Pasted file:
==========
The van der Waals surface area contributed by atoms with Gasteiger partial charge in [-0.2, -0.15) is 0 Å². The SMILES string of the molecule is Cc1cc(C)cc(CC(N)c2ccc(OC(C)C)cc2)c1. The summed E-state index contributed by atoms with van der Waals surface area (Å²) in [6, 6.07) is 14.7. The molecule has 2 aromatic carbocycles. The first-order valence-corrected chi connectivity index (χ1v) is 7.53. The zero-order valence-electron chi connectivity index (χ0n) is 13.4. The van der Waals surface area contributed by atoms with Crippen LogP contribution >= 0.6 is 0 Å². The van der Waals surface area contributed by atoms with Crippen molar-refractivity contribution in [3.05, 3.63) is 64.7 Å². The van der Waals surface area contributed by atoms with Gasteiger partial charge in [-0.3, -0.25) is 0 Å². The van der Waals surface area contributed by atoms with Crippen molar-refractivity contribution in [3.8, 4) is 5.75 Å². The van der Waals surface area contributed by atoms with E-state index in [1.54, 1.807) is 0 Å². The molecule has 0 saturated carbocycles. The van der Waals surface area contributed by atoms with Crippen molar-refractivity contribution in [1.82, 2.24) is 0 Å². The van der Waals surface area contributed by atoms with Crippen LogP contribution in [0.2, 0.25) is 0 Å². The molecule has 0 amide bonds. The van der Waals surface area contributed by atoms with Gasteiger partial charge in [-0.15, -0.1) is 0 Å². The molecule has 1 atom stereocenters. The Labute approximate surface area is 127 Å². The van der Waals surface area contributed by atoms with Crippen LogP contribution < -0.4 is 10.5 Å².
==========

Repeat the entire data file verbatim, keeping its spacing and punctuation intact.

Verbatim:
The van der Waals surface area contributed by atoms with Gasteiger partial charge in [-0.2, -0.15) is 0 Å². The SMILES string of the molecule is Cc1cc(C)cc(CC(N)c2ccc(OC(C)C)cc2)c1. The summed E-state index contributed by atoms with van der Waals surface area (Å²) in [6, 6.07) is 14.7. The molecule has 2 aromatic carbocycles. The first-order valence-corrected chi connectivity index (χ1v) is 7.53. The zero-order valence-electron chi connectivity index (χ0n) is 13.4. The van der Waals surface area contributed by atoms with Crippen LogP contribution >= 0.6 is 0 Å². The van der Waals surface area contributed by atoms with Crippen molar-refractivity contribution in [3.05, 3.63) is 64.7 Å². The van der Waals surface area contributed by atoms with Gasteiger partial charge in [-0.3, -0.25) is 0 Å². The van der Waals surface area contributed by atoms with Crippen molar-refractivity contribution in [3.8, 4) is 5.75 Å². The van der Waals surface area contributed by atoms with E-state index in [1.54, 1.807) is 0 Å². The molecule has 0 saturated carbocycles. The van der Waals surface area contributed by atoms with Crippen molar-refractivity contribution in [1.82, 2.24) is 0 Å². The van der Waals surface area contributed by atoms with Crippen LogP contribution in [0.2, 0.25) is 0 Å². The molecule has 0 amide bonds. The van der Waals surface area contributed by atoms with Gasteiger partial charge in [-0.15, -0.1) is 0 Å². The molecule has 1 atom stereocenters. The Labute approximate surface area is 127 Å². The van der Waals surface area contributed by atoms with Crippen LogP contribution < -0.4 is 10.5 Å².